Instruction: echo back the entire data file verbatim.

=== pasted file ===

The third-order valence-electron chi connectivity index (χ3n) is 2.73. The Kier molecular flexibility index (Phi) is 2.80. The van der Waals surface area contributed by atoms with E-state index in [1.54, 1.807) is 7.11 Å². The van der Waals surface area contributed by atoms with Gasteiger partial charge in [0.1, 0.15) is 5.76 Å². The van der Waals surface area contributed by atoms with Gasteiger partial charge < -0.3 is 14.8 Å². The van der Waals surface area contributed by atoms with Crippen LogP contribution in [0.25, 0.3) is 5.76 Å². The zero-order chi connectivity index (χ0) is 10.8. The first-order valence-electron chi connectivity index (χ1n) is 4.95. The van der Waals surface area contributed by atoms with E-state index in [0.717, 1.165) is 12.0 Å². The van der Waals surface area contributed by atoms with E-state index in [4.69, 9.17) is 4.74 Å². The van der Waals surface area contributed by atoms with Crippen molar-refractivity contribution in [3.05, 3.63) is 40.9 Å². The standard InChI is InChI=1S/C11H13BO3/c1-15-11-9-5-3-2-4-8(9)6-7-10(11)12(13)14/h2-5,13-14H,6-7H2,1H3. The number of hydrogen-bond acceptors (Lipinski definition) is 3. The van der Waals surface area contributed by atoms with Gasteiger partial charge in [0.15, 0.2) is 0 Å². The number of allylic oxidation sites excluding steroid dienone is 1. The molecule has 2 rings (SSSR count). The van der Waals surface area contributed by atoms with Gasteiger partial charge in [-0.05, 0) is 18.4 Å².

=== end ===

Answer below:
The third-order valence-electron chi connectivity index (χ3n) is 2.73. The Kier molecular flexibility index (Phi) is 2.80. The van der Waals surface area contributed by atoms with E-state index in [1.54, 1.807) is 7.11 Å². The van der Waals surface area contributed by atoms with Gasteiger partial charge in [0.1, 0.15) is 5.76 Å². The van der Waals surface area contributed by atoms with Gasteiger partial charge < -0.3 is 14.8 Å². The van der Waals surface area contributed by atoms with Crippen LogP contribution in [0.25, 0.3) is 5.76 Å². The zero-order chi connectivity index (χ0) is 10.8. The first-order valence-electron chi connectivity index (χ1n) is 4.95. The van der Waals surface area contributed by atoms with E-state index in [0.717, 1.165) is 12.0 Å². The van der Waals surface area contributed by atoms with E-state index in [4.69, 9.17) is 4.74 Å². The van der Waals surface area contributed by atoms with Crippen molar-refractivity contribution in [3.05, 3.63) is 40.9 Å². The standard InChI is InChI=1S/C11H13BO3/c1-15-11-9-5-3-2-4-8(9)6-7-10(11)12(13)14/h2-5,13-14H,6-7H2,1H3. The number of hydrogen-bond acceptors (Lipinski definition) is 3. The van der Waals surface area contributed by atoms with Gasteiger partial charge in [0.15, 0.2) is 0 Å². The number of allylic oxidation sites excluding steroid dienone is 1. The molecule has 2 rings (SSSR count). The van der Waals surface area contributed by atoms with Gasteiger partial charge in [-0.05, 0) is 18.4 Å².